Fighting fraud in financial services—can you keep up?
When I meet directly with representatives of global financial institutions, they invariably report feeling the strain of financial crimes, whether actual or threatened. True, some tout their ability to fend off financial crimes as a “competitive differentiator,” but even these organizations face the constant threat of headline-grabbing incidents, transformation projects gone out of control or restriction to a subsistence-level counterfraud budget when the latest promising product begins asking for more than its share of funding.
And what about the organizations that already feel themselves behind the leaders in their counterfraud capabilities and thereby woefully underpowered in the fight against increasingly sophisticated technology-enabled international crime syndicates? Such organizations are wondering not only what to do and how to do it but also how to convince the board to make the investment required for them to be able to do so.
Arming yourself for the fight against fraud
The face of fraud has changed significantly since the turn of the millennium as electronic banking, mobile payments and instant settlements have opened broad channels for exploitation by sophisticated and ever more organized cyber criminals. Even so, conventional wisdom holds that the costs of the fraud that modern financial services make possible are dwarfed by the profits that such services help generate. But when astute financial institutions measure the true costs of fraud, considering not only chargeoffs but also the operating costs required to prevent them and to recover lost funds—as well as the detrimental effect on customer loyalty—they might find that some innovative services have become loss leaders.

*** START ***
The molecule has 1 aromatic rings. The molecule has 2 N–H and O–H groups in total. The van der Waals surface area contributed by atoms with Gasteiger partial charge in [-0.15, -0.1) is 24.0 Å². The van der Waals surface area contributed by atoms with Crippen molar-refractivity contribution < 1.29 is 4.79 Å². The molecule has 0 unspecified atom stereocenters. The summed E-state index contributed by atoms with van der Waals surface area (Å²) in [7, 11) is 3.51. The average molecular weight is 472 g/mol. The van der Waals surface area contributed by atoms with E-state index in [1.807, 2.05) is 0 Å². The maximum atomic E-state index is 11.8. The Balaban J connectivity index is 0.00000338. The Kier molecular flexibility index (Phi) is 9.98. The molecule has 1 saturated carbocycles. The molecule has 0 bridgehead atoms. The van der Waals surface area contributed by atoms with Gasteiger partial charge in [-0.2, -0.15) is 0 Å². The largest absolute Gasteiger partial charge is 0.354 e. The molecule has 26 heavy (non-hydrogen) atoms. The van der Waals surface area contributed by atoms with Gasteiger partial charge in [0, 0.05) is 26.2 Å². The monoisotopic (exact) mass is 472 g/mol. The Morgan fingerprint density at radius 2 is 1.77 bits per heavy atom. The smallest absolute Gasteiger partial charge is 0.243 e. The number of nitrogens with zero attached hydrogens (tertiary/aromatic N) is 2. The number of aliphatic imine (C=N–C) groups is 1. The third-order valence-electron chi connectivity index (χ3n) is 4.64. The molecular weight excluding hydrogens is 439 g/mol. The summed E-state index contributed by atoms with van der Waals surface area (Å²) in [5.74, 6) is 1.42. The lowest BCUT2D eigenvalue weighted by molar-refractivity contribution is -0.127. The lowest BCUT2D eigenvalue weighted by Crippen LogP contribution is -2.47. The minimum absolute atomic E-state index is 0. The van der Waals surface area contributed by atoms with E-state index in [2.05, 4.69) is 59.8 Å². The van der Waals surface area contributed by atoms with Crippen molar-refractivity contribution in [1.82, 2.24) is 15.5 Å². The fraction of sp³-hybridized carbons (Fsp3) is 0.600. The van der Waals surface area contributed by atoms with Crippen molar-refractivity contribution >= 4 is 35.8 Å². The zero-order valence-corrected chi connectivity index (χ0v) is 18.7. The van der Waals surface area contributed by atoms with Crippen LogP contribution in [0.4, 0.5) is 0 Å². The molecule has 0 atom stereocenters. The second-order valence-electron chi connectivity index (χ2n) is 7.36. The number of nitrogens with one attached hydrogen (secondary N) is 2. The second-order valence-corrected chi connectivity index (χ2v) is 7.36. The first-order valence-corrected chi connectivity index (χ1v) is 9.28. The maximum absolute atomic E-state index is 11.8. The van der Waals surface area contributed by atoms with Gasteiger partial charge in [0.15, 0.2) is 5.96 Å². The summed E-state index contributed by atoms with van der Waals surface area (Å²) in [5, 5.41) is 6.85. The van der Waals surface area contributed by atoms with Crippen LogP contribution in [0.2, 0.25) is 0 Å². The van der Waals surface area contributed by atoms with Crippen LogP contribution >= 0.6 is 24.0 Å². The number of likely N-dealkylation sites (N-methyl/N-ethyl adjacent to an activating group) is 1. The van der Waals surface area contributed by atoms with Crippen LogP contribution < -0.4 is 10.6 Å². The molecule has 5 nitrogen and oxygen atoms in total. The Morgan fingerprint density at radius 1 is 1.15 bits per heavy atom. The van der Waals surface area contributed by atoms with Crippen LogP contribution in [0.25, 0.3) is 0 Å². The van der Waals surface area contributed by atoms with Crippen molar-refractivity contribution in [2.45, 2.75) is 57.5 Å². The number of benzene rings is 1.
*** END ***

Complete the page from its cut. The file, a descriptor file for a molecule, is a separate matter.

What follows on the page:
But modern innovations in ultra-high-speed processing, big data and robust analytics, once only the province of the laboratory, are helping financial transaction processing applications detect nefarious activity in real time. Indeed, 16 percent of banks already have the capability to use such technologies to detect fraud before near-instantaneous transactions have actually moved money. Detecting fraud at an early stage offers significant operating savings, obviating the need for the hugely expensive investigation and recovery process. Yet, even so, few financial institutions operate in this manner, and the rest are struggling to keep the lid on a growing problem.
Bringing the battle to fraud
In late 2015, the IBM Institute for Business Value (IBV) conducted a survey of 500 executive heads of fraud in financial institutions of various sizes in commercial regions from around the globe—not to discover how bad the financial crime problem is but rather to discover what industry leaders are doing to overcome it. How are they convincing their boards to invest in ground-breaking technologies and operating methods? What key capabilities help them differentiate themselves as market leaders?
Watch the replay of the American Banker discussion I had with my colleague David Dixon of what the IBV discovered through its study, as well as what actions it recommends. If you’re interested, check out this demo of the IBM Multi-Channel Fraud Analytics for Banking solution to learn more about how you can predict, detect and mitigate fraud and financial crimes.